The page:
OWNERS of properties in two notorious Glenrothes flats blocks have been set a demolition deadline, reports MIKE DELANEY.
They have been told the maisonettes at Huntly Drive and Durris Drive must come down by August, or the council will arrange to have the work done and bill them.
The move follows the withdrawal of appeals against demolition orders served on the owners last week.
The orders were originally served in February, but one month later the appeals were lodged on behalf of a property company once run by murdered landlord Toby Siddique and his killer brother Mo, which owned a large number of flats in the blocks.
The case went to a procedural hearing at Kirkcaldy Sheriff Court at the end of that month, but the council confirmed that it had been informed the bids to block demolition had been abandoned.
Owners have been told they must clear their properties – all of which are now empty - by next month and that they will then have one month and a half to have the blocks knocked down.
If that doesn’t happen – and it is expected that it will not – then the council will appoint contractors to carry out the work, with the costs shared by the owners.
Kingdom Housing Association have been building new homes on the sites of the demolished council blocks in Tanshall and Caskieberran, but it is not yet known if that will happen in the case of the latest two blocks scheduled to fall, and legal issues may be more complex to resolve.
Fife Council solicitor, Mary McLean, commented: “The two appeals were formally withdrawn from the court process at Kirkcaldy Sheriff Court on May 18. We are now continuing to process the orders.
“All interested parties have been written to and served with formal notices to confirm that the two orders are now effective.
“Individual properties have to be completely vacated by June 18 and interested parties then have six weeks to attend to the demolition of the two blocks.
“If the interested parties fail to complete the demolition by August 3, the council may then decide to carry out the demolition in terms of the housing legislation.”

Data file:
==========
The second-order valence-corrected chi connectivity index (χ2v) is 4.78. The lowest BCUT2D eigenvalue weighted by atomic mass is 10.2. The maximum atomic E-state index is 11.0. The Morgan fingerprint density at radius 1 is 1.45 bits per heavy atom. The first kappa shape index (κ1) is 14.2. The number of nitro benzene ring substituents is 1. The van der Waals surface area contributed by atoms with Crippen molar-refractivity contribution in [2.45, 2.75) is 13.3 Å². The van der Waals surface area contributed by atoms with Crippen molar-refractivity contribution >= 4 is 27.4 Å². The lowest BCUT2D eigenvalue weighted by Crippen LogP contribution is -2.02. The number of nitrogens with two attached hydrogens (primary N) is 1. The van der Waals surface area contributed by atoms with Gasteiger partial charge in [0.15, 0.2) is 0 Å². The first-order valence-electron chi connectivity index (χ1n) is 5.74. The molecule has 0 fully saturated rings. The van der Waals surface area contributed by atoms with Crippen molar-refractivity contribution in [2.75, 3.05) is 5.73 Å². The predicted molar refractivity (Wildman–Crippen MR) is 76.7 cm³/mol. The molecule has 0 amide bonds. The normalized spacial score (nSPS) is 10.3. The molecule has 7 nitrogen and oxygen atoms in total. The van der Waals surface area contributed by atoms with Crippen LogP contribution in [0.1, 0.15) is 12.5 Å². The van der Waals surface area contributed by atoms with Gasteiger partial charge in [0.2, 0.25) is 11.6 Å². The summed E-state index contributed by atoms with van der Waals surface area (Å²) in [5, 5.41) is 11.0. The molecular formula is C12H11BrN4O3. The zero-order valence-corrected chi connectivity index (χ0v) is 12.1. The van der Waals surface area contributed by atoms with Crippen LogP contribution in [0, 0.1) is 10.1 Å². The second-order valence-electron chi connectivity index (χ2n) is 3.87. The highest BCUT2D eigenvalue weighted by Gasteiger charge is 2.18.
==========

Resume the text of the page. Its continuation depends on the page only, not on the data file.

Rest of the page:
Local councillor , Peter Grant, said: “There was only ever going to be one result if this appeal had gone to court.
“It’s been obvious for some time that the buildings had to come down. As they were privately owned we’ve had to go through a lengthy legal process, but at long last we’re close to having a final date when the council has the right to move in and demolish the buildings themselves if the owners either won’t or can’t do this.
“The site will still legally belong to the current owners and understandably local people are concerned about whether or not they will look after it. My own view is that the Council should look for a way of taking ownership of the land, possibly in part payment of any money the current owners owe the council. This would put the council in control of what happens to the site in the future and would give local residents some reassurance that once these eyesores are knocked down they won’t just be replaced with a derelict site.
“These flats have been a blight on people’s lives for far too long. They’ve been a source of endless problems and I recently had a bundle of letters from local school children who can’t wait to see them demolished. It now looks like their long wait is nearly over and demolition could start during the summer holidays.”